The Constitution is the cornerstone of our Republic. This amazing document captures the heart and soul of our Republic, one of the most innovative and progressive theories on government ever devised.
That theory is that “the People” grant governmental power to the Federal government. If not granted in the Constitution then that power remains with the various States within the union or (and this is important) to “the People.”
The 10th Amendment to our Constitution is the most important amendment, as it clarifies the distribution of governmental power within the United States of America. Legally most of the power to govern our daily lives is reserved to the States. We tend to forget this. Federal power is limited as laid out in our Constitution.
The Second Amendment is part of this cherished document. The right to bear arms is important and lawful. It is a proud American tradition protected by the Constitution. It is a “right” set in law not a governmental/statutory grant or privilege, such as a drivers license.
The rule of law is a cornerstone to our society and its well being. It delineates how we live our lives for the betterment of ourselves and society.
Conduct that is a possible harm to society or threatens our safety is governed by law, policy, and practice. Even the rights laid out in our Bill of Rights (the first 10 Amendments to our Constitution) can be limited if the right could be harmful to society.
A good example is someone shouting “fire” in a crowded theater. That is not protected speech under our First Amendment nor is hate speech or certain commercial speech. We even have exceptions to other Amendments, as well, to include our Fourth Amendment related to search and seizure, such as the right of a policeman to stop and frisk you to look for a weapon without a warrant.
With all this being said, it is important that we encourage responsible gun ownership to ensure public safety. Like any Amendment, protection of society is paramount. As one of our Founding Fathers declared the Constitution is not a suicide pack.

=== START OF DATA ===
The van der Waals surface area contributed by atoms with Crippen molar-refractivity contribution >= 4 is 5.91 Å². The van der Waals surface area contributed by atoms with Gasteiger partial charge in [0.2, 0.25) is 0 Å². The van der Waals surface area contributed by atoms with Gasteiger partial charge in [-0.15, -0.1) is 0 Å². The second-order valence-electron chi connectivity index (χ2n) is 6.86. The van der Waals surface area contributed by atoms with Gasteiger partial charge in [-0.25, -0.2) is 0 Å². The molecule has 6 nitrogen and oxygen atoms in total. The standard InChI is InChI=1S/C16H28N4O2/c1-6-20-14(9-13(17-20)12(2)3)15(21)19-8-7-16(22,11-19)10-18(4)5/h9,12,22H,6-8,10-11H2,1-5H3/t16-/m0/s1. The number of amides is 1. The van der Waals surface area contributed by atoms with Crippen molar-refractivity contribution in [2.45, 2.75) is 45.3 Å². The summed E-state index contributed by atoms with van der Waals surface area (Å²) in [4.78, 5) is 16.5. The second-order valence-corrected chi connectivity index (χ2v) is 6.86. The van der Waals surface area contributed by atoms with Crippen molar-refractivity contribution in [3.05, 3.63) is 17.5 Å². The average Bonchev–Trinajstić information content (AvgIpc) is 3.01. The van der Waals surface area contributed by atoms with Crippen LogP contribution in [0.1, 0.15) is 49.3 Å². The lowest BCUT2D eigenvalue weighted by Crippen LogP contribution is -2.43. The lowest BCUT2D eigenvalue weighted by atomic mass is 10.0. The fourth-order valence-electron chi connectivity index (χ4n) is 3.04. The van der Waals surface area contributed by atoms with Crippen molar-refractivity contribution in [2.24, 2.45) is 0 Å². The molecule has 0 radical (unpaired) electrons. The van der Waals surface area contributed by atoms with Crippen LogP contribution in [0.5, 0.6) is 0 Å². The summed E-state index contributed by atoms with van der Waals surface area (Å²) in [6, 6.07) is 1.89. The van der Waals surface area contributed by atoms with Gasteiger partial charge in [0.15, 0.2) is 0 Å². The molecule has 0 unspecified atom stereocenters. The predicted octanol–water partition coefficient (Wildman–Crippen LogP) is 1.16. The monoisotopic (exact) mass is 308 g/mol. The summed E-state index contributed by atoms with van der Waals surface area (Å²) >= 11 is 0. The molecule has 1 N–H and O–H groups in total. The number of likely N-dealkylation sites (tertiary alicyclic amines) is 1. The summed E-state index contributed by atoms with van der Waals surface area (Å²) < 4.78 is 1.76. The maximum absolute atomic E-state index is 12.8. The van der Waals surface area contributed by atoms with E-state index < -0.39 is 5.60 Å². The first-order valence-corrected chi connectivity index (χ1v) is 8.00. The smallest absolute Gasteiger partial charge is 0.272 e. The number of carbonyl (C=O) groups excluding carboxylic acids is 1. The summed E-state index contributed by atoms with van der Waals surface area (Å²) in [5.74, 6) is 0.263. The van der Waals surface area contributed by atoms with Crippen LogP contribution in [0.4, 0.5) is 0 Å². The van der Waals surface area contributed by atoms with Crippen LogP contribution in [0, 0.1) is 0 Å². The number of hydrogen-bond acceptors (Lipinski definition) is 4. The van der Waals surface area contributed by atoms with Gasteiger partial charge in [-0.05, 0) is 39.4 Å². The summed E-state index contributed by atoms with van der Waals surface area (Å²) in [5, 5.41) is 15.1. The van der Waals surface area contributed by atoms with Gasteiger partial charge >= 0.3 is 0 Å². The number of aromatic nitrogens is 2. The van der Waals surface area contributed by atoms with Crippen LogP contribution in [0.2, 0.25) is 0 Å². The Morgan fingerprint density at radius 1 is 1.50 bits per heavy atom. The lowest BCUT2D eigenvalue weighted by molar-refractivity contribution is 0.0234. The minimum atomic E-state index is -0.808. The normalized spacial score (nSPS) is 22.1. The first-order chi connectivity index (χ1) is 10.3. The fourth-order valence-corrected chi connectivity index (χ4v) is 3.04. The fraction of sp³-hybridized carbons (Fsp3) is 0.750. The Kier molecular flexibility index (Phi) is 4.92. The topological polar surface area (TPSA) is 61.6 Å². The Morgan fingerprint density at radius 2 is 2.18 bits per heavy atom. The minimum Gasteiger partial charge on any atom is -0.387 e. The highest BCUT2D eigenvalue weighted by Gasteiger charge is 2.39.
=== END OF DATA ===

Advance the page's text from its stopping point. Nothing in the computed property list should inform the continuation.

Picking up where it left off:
The “all or nothing” approach to our right to bear arms is not a helpful approach to solving a threat to our society. It is vital that we have meaningful dialog on how best to maintain responsible gun ownership and to agree on how best to regulate guns that challenge our safety and security. “All or nothing” is not that solution.
In my mind, the use of automatic/tactical weapons is a threat to the Second Amendment and those who honor it, as most responsible Americans do. The “all or nothing” lobby, led by the National Rifle Association, puts the right to bear arms in a very limited corner.
The use of tactical weapons strains the relationships of those who advocate for gun control and those who hold the right to bear arms too close to their hearts.There is space to agree and to protect the constitutional right to bear arms and controlling weapons designed to kill and destroy. We should not attack the Second Amendment but control the use of these horrific weapons.
The sanctuary phenomenon is also NOT good for the Second Amendment, as it puts responsibility and reasoned dialog into hands of the least responsible among us. The “all or nothing” crowd have taken over the argument and are more harm to our Second Amendment than any other faction of this important debate.
Sanctuary creates a wall around the gun issue and discourages safe and reasonable consideration on how best to protect the right to bear arms. Once again its “all or nothing” and society can’t protect itself from the scourge of automatic weapons.
Ignoring state or federal law and policy related to gun ownership in not American as America is based on the rule of law. Walling a county or city or town off from those laws limits that entity’s future and progress.
Sanctuary threatens society (and our county), the Second Amendment, and impedes ways to come up with reasonable solutions to the challenge of irresponsible use of guns, such as automatic weapons.
Let’s show that Haywood County defends the right to bear arms putting aside the “all or nothing” approach to the Second Amendment and encouraging a reasonable dialog among its citizens to protect our county from the unreasonable use of guns.
David Crane lives in Maggie Valley.